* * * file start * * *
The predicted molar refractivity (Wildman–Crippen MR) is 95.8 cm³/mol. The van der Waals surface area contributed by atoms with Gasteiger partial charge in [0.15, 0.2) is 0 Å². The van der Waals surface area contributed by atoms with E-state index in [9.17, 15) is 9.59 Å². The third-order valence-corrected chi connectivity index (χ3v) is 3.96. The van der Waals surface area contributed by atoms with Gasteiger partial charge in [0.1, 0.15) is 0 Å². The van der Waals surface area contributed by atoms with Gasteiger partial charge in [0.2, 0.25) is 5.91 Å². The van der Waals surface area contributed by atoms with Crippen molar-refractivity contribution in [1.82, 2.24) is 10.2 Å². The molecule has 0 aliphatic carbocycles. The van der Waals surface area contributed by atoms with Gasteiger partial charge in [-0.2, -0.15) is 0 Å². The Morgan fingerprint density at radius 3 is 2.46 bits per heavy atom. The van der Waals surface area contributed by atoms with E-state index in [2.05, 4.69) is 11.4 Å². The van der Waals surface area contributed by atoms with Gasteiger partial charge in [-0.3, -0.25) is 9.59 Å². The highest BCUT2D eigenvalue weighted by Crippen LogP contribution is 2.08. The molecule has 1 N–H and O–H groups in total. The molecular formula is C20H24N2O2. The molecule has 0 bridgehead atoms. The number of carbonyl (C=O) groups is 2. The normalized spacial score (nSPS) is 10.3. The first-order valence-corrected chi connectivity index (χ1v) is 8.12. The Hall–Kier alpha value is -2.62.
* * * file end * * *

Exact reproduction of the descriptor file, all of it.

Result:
The predicted molar refractivity (Wildman–Crippen MR) is 95.8 cm³/mol. The van der Waals surface area contributed by atoms with Gasteiger partial charge in [0.15, 0.2) is 0 Å². The van der Waals surface area contributed by atoms with E-state index in [9.17, 15) is 9.59 Å². The third-order valence-corrected chi connectivity index (χ3v) is 3.96. The van der Waals surface area contributed by atoms with Gasteiger partial charge in [0.1, 0.15) is 0 Å². The van der Waals surface area contributed by atoms with Gasteiger partial charge in [0.2, 0.25) is 5.91 Å². The van der Waals surface area contributed by atoms with Crippen molar-refractivity contribution in [1.82, 2.24) is 10.2 Å². The molecule has 0 aliphatic carbocycles. The van der Waals surface area contributed by atoms with Gasteiger partial charge in [-0.2, -0.15) is 0 Å². The Morgan fingerprint density at radius 3 is 2.46 bits per heavy atom. The van der Waals surface area contributed by atoms with E-state index in [2.05, 4.69) is 11.4 Å². The van der Waals surface area contributed by atoms with Gasteiger partial charge in [-0.3, -0.25) is 9.59 Å². The highest BCUT2D eigenvalue weighted by Crippen LogP contribution is 2.08. The molecule has 1 N–H and O–H groups in total. The molecular formula is C20H24N2O2. The molecule has 0 bridgehead atoms. The number of carbonyl (C=O) groups is 2. The normalized spacial score (nSPS) is 10.3. The first-order valence-corrected chi connectivity index (χ1v) is 8.12. The Hall–Kier alpha value is -2.62.